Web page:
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Mathematical modeling of air pollution dynamics by parallel computation

Citation

Dabdub, Donald (1996) Mathematical modeling of air pollution dynamics by parallel computation. Dissertation (Ph.D.), California Institute of Technology. http://resolver.caltech.edu/CaltechETD:etd-12132007-083330

Abstract

The use of massively parallel computers provides an avenue to overcome the computational requirements in the study of atmospheric chemical dynamics. General considerations on parallel implementation of air quality models are outlined including domain decomposition strategies, algorithm evaluation and design, portability, modularity, and buffering techniques used in I/O operations. Results are given for the implementation of the CIT urban air pollution model on distributed memory multiple instruction / multiple data (MIMD) machines ranging from a cluster of workstations to a 512 node Intel Paragon. The central challenge in developing a parallel air pollution model is the implementation of the chemistry and transport operators used in the solution of the atmospheric reaction-diffusion equation. The chemistry operator is generally the most computationally intensive step in atmospheric air quality models. A new method based on Richardson extrapolation to solve the chemical kinetics is presented. The transport operator is the most challenging to solve numerically. Because of its hyperbolic nature non-physical oscillations and/or negative concentrations appear near steep gradient regions of the solution. Six algorithms for solving the advection equation are compared to determine their suitability for use in parallel photochemical air quality models. Four algorithms for filtering the numerical noise produced when solving the advection equation are also compared. A speed-up factor of 94.9 has been measured when the I/O, transport, and chemistry portions of the model are performed in parallel. This work provides the computational infrastructure required to incorporate new physico-chemical phenomena in the next generation of urban- or regional-scale air quality models. Finally, the SARMAP model is used to model the San Joaquin Valley of California. SARMAP is the updated version of RADM. It can be considered a state-of-the- art regional air pollution model. Like the CIT model, SARMAP incorporates the following atmospheric phenomena: gas-phase chemistry, advection and diffusion. In addition, SARMAP incorporates aqueous-phase chemistry and transport through cumulus clouds. Sensitivity studies performed show a significant dependence of ozone model predictions on boundary conditions.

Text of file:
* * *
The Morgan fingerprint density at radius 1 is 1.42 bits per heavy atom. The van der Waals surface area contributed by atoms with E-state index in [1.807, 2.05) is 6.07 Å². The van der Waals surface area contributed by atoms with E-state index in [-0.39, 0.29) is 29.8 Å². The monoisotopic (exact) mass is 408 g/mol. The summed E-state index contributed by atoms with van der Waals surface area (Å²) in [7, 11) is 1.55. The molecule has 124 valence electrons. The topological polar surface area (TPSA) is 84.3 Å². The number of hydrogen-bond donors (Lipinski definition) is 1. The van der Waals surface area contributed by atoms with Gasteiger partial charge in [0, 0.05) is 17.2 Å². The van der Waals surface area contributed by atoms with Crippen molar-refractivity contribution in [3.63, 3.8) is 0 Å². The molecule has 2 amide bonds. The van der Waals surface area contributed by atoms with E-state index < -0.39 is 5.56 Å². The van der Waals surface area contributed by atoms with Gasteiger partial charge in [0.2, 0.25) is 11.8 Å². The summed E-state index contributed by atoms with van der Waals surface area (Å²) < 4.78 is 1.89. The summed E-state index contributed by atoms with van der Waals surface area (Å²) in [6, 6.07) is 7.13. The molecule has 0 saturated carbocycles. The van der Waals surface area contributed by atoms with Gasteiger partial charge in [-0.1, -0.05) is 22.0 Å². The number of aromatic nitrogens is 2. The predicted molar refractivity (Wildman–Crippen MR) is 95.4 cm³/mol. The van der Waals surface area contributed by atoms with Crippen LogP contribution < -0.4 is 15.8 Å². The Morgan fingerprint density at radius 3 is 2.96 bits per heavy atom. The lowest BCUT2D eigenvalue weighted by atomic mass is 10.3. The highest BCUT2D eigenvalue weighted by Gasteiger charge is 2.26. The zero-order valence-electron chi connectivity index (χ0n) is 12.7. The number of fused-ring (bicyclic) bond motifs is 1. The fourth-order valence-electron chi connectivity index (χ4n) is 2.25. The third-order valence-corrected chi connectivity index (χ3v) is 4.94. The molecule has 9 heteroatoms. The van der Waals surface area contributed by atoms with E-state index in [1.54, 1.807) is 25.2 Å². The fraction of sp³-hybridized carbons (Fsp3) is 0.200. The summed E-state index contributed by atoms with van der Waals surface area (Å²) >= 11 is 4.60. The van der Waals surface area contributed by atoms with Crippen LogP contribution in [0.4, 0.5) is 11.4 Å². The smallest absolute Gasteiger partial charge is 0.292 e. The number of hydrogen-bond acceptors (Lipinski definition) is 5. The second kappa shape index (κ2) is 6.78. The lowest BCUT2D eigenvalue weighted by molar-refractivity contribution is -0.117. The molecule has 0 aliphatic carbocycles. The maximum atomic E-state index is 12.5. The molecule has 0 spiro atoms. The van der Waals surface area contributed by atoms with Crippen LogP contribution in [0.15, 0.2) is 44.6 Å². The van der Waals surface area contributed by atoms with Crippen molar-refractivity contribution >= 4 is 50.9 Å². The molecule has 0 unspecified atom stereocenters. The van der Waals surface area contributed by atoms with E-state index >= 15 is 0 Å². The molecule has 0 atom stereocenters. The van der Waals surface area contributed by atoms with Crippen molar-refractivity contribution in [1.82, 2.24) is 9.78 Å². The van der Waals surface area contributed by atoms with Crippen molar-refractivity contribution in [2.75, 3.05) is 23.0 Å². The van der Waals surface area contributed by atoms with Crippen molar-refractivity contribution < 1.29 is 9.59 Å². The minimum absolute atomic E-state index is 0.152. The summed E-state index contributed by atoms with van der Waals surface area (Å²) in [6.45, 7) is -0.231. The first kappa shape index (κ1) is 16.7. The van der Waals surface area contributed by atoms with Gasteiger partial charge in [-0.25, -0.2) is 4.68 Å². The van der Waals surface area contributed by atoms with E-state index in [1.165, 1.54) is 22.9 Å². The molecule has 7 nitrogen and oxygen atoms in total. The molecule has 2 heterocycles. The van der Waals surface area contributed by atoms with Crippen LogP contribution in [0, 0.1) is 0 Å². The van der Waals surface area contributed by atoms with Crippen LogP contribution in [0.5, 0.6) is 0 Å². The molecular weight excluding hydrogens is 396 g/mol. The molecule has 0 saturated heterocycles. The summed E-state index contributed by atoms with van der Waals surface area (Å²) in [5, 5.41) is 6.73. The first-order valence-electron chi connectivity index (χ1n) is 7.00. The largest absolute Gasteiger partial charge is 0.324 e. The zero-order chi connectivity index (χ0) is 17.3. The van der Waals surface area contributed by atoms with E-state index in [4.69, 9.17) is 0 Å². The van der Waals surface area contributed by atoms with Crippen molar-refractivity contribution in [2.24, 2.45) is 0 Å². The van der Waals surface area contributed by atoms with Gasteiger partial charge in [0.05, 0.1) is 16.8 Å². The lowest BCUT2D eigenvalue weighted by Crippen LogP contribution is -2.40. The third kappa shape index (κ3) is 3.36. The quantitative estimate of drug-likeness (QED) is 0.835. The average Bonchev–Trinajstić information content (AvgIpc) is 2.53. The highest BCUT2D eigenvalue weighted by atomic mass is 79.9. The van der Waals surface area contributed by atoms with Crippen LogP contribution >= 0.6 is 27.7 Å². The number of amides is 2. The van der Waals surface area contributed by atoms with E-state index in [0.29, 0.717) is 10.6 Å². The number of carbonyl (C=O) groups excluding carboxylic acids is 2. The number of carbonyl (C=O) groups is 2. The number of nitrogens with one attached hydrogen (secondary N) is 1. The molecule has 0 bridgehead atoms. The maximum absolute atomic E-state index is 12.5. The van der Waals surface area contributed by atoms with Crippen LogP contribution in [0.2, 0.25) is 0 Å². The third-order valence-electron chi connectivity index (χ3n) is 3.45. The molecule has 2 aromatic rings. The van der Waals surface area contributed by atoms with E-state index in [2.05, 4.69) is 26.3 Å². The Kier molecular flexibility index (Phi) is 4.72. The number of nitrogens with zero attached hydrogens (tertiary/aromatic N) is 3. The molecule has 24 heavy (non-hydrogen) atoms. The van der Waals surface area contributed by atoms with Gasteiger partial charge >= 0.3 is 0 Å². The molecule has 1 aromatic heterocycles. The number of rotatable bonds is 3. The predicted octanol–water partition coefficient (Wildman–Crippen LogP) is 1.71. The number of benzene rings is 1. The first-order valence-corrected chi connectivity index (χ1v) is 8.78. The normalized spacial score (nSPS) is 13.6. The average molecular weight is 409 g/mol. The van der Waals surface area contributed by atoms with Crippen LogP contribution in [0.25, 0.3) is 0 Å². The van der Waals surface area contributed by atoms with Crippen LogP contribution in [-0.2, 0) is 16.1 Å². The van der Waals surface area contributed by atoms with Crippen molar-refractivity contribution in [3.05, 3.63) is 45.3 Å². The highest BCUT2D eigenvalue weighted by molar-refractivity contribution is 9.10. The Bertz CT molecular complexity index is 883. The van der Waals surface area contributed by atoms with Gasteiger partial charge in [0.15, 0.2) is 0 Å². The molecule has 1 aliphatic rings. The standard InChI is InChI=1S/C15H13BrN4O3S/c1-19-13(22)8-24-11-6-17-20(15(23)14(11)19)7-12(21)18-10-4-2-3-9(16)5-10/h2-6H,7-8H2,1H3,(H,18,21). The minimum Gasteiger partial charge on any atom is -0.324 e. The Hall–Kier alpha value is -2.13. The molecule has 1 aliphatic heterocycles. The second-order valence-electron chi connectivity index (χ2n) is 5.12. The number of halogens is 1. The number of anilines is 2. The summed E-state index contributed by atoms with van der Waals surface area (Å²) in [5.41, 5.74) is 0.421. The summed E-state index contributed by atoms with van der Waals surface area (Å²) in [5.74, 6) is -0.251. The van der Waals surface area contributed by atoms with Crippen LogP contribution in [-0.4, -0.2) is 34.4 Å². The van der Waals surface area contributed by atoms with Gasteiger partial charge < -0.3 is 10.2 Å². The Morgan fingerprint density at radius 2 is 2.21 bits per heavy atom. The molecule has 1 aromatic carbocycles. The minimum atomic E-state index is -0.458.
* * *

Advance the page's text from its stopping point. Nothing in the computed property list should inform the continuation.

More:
Item Type:Thesis (Dissertation (Ph.D.))
Subject Keywords:air polution ; mathematical modelling
Degree Grantor:California Institute of Technology
Division:Chemistry and Chemical Engineering
Major Option:Chemical Engineering
Thesis Availability:Restricted to Caltech community only
Research Advisor(s):
  • Seinfeld, John H.
Thesis Committee:
  • Seinfeld, John H. (chair)
  • Van de Velde, Eric
  • Gavalas, George R.
  • Keller, Herbert Bishop
  • Chandy, K. Mani
  • Flagan, Richard C.
Defense Date:5 September 1995
Record Number:CaltechETD:etd-12132007-083330
Persistent URL:http://resolver.caltech.edu/CaltechETD:etd-12132007-083330
Default Usage Policy:No commercial reproduction, distribution, display or performance rights in this work are provided.
ID Code:4987
Collection:CaltechTHESIS
Deposited By: Imported from ETD-db
Deposited On:14 Dec 2007
Last Modified:20 Mar 2014 16:01

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